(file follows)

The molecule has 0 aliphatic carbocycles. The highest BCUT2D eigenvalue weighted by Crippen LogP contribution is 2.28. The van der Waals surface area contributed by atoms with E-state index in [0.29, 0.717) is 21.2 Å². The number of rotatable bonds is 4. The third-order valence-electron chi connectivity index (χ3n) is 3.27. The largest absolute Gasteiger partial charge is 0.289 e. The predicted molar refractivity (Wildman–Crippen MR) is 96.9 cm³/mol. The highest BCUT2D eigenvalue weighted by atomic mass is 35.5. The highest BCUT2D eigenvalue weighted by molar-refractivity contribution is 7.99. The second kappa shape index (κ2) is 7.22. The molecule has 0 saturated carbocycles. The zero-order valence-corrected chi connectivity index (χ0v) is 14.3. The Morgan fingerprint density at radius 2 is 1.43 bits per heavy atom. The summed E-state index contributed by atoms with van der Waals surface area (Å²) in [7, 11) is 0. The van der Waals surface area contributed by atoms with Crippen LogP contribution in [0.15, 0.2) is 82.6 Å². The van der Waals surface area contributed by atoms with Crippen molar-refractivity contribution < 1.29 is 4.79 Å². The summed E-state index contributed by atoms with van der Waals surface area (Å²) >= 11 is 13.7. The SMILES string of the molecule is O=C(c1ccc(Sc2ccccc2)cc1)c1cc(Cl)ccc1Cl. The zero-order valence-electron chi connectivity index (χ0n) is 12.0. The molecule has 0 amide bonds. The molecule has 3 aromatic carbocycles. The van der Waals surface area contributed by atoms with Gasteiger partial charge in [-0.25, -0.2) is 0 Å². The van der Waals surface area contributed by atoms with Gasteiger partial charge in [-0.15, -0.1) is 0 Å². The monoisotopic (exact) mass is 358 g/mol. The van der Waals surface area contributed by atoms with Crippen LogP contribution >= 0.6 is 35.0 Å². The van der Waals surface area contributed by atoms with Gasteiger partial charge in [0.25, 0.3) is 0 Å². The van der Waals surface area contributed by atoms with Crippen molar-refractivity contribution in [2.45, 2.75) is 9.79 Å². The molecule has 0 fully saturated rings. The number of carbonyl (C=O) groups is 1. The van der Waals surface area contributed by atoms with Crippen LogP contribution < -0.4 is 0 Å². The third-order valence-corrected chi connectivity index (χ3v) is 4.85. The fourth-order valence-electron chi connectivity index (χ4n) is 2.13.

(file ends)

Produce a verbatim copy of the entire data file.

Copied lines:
The molecule has 0 aliphatic carbocycles. The highest BCUT2D eigenvalue weighted by Crippen LogP contribution is 2.28. The van der Waals surface area contributed by atoms with E-state index in [0.29, 0.717) is 21.2 Å². The number of rotatable bonds is 4. The third-order valence-electron chi connectivity index (χ3n) is 3.27. The largest absolute Gasteiger partial charge is 0.289 e. The predicted molar refractivity (Wildman–Crippen MR) is 96.9 cm³/mol. The highest BCUT2D eigenvalue weighted by atomic mass is 35.5. The highest BCUT2D eigenvalue weighted by molar-refractivity contribution is 7.99. The second kappa shape index (κ2) is 7.22. The molecule has 0 saturated carbocycles. The zero-order valence-corrected chi connectivity index (χ0v) is 14.3. The Morgan fingerprint density at radius 2 is 1.43 bits per heavy atom. The summed E-state index contributed by atoms with van der Waals surface area (Å²) in [7, 11) is 0. The van der Waals surface area contributed by atoms with Crippen LogP contribution in [0.15, 0.2) is 82.6 Å². The van der Waals surface area contributed by atoms with Crippen molar-refractivity contribution < 1.29 is 4.79 Å². The summed E-state index contributed by atoms with van der Waals surface area (Å²) >= 11 is 13.7. The SMILES string of the molecule is O=C(c1ccc(Sc2ccccc2)cc1)c1cc(Cl)ccc1Cl. The zero-order valence-electron chi connectivity index (χ0n) is 12.0. The molecule has 0 amide bonds. The molecule has 3 aromatic carbocycles. The van der Waals surface area contributed by atoms with Gasteiger partial charge in [-0.25, -0.2) is 0 Å². The van der Waals surface area contributed by atoms with Gasteiger partial charge in [-0.15, -0.1) is 0 Å². The monoisotopic (exact) mass is 358 g/mol. The van der Waals surface area contributed by atoms with Crippen LogP contribution >= 0.6 is 35.0 Å². The van der Waals surface area contributed by atoms with Gasteiger partial charge in [0.25, 0.3) is 0 Å². The van der Waals surface area contributed by atoms with Crippen molar-refractivity contribution in [2.45, 2.75) is 9.79 Å². The molecule has 0 fully saturated rings. The number of carbonyl (C=O) groups is 1. The van der Waals surface area contributed by atoms with Crippen LogP contribution < -0.4 is 0 Å². The third-order valence-corrected chi connectivity index (χ3v) is 4.85. The fourth-order valence-electron chi connectivity index (χ4n) is 2.13.